Catholic women accommodating a male-dominated Church? A series.
The Catholic Church sends its women mixed messages. How do they take their place in their Church anyway?
This September 2022, EARS will publish an article series on women in the Catholic Church. While accommodating a male-dominated institution, women have developed various strategies in order to be able to fully participate in the Church. By being appointed to official positions, or ‘playing dumb to get ahead’, or even confronting the Church in academia or activism, women have opened other passages to the Church’s governance.
In this first article, we will be introduced to the issue of women’s marginalisation in the Catholic Church. In the coming weeks, we will become acquainted with Catholic women that make a difference by raising their voices.
The Catholic Church’s reluctance to change
On July 13th, 2022, Pope Francis appointed three women as full members of a Vatican office. This was announced as a first, for women rarely have a say in the Catholic Church’s governance. Along with eleven men, they will begin serving in the Dicastery for Bishops, overseeing the work of most of the 5,300 Catholic bishops around the world.
This nomination contrasts with a rather hostile context. For example, the French collective Toutes Apôtres (All Apostles) requested the creation of an independent commission on the situation of women in the Church. The survey would aim at finding out how satisfied the women who work for the Church actually are. This was in July 2021. To the best of our knowledge, a year later, the collective has not yet received any reply from Church officials.
Another example comes from Australia. On July 9th, 2022, the plenary council of the Australian Catholic Church rejected motions that aimed at making room for the voices of women in the local churches. The Australian church effectively decided not to “foster new opportunities for women to participate in ministries and roles that are stable, publicly recognised, resourced with appropriate formation.” It also agreed that women should not be “appropriately represented in decision-making structures of church governance.” Some Catholic women argue that the demands of these motions were so basic that dismissing them meant “cancelling one half of the human race.”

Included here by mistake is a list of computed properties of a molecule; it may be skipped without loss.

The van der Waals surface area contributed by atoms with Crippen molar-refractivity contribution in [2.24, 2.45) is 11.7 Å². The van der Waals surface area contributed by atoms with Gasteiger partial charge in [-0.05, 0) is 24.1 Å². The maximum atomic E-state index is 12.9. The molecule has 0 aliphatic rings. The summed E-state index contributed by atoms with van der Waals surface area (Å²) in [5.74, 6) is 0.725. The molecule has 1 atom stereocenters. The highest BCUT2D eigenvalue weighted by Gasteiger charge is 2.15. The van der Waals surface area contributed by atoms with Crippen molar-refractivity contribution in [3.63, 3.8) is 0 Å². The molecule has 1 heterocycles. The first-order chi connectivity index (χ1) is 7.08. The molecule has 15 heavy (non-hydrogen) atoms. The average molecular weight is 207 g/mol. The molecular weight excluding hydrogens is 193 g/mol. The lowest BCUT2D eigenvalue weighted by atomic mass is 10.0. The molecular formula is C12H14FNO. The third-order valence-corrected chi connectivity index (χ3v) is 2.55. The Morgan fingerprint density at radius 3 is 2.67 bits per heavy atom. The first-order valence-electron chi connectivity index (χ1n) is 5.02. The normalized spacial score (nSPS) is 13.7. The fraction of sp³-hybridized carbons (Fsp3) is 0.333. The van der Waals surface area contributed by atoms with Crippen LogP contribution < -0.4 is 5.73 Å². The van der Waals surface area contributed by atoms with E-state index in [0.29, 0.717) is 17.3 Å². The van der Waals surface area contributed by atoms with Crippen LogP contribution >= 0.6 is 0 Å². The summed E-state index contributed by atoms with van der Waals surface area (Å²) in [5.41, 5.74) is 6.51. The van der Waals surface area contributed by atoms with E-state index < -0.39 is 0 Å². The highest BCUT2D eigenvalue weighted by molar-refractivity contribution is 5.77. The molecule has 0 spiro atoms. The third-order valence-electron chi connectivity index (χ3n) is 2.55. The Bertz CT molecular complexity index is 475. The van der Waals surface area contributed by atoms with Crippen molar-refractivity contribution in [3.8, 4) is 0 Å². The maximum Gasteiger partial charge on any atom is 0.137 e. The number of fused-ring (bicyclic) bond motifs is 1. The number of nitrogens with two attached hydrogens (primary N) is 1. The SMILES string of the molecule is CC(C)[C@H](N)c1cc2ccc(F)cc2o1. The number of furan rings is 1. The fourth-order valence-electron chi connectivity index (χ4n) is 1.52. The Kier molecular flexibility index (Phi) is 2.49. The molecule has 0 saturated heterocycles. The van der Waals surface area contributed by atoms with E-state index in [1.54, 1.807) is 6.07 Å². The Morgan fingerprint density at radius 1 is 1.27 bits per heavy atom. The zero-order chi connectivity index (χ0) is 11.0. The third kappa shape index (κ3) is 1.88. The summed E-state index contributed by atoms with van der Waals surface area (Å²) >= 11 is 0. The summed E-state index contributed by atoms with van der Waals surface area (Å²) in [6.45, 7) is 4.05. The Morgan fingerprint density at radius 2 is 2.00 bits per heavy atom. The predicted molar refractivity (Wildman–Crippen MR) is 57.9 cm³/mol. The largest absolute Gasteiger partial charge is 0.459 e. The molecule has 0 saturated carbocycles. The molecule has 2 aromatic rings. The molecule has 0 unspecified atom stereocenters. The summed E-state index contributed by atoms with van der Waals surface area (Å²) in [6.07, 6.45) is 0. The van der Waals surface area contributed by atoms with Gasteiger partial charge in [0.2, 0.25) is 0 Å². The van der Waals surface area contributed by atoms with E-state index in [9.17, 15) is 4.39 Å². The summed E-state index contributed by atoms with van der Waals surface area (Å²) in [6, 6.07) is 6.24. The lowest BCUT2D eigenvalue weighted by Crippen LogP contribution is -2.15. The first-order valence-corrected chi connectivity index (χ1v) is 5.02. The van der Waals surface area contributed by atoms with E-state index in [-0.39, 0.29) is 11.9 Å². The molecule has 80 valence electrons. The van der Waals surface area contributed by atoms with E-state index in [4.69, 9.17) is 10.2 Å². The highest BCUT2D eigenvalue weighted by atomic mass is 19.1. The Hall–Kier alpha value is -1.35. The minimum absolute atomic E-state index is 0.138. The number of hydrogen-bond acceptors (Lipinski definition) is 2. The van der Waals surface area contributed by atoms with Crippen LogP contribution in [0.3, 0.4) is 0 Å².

Catholic women are discriminated against
Besides, in 2021, Pope Francis enforced the prohibition on women becoming deacons or priests. Pope Benedict XVI had already classified the “attempted ordination of a woman,” with the sexual abuse of children, as one of the “gravest crimes” in the church. Pope Francis added that even ordained men who support female priesthood would be condemned, silencing the debates over women’s call to ordination.
Even with Pope Francis’s latest announcement, discussing women’s leadership seems to remain a taboo in the Catholic Church. As the Australian motion put it, the time when “the experiences and perspectives of women are heard, considered and valued” has not yet come.
Still, changes are happening and Catholic women are rising. Some of them echo the voices of their predecessors, showing the world that women have always contributed to Christianity. Even uninvited, some found ways to express their faith and their vision for the Church in impactful ways.
Catholic women manage to be heard
In this series of articles, we are going to unpack ways Catholic women have made themselves heard in the Church. We will begin with the extraordinary Teresa of Avila, who was canonised in the 17th century. She was indeed exceptional, tackling the theological issues of her time even though she was forbidden to. A Spanish priest said, upon her canonisation:
“Sanctity in women usually consists in being quiet, obeying, staying in a corner and forgetting about oneself; O new miracle and rare prodigy! Not by keeping quiet, but by speaking, teaching and writing; not only by obeying, but by ordering, commanding, governing; not by observing enclosure but by travelling, disputing.”
We will then look into women who spoke up at decisive moments in the recent history of the Catholic Church. Nun and ethicist Margaret Farley risked her career in the Church and in academia in order to draw attention to those who did not have a voice. Heterosexual couples who considered abortion, LGBTQ+ people who needed life-saving contraception during the AIDS epidemic, women who were called to ordained ministries… Farley devoted her work to raising other people’s voices and diversifying the Church.
Finally, we will get to know Alix Bayle, who co-created the feminist Catholic collective Toutes Apôtres (All Apostles). What does it imply, personally, intellectually, and spiritually, to advocate for reform in the Catholic Church? In this interview for EARS, Bayle will share her experience of what it looks like to speak up, as part of a gender minority in the Church.
Stay tuned this September and learn more about how women have been taking their place in the Catholic Church! Together, we will reflect on what their commitment means for women and societies today.
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 Quoted in Lopez Estrada, Cohetes para Teresa, from a 1627 sermon by from the Jesuit Rodrigo Nino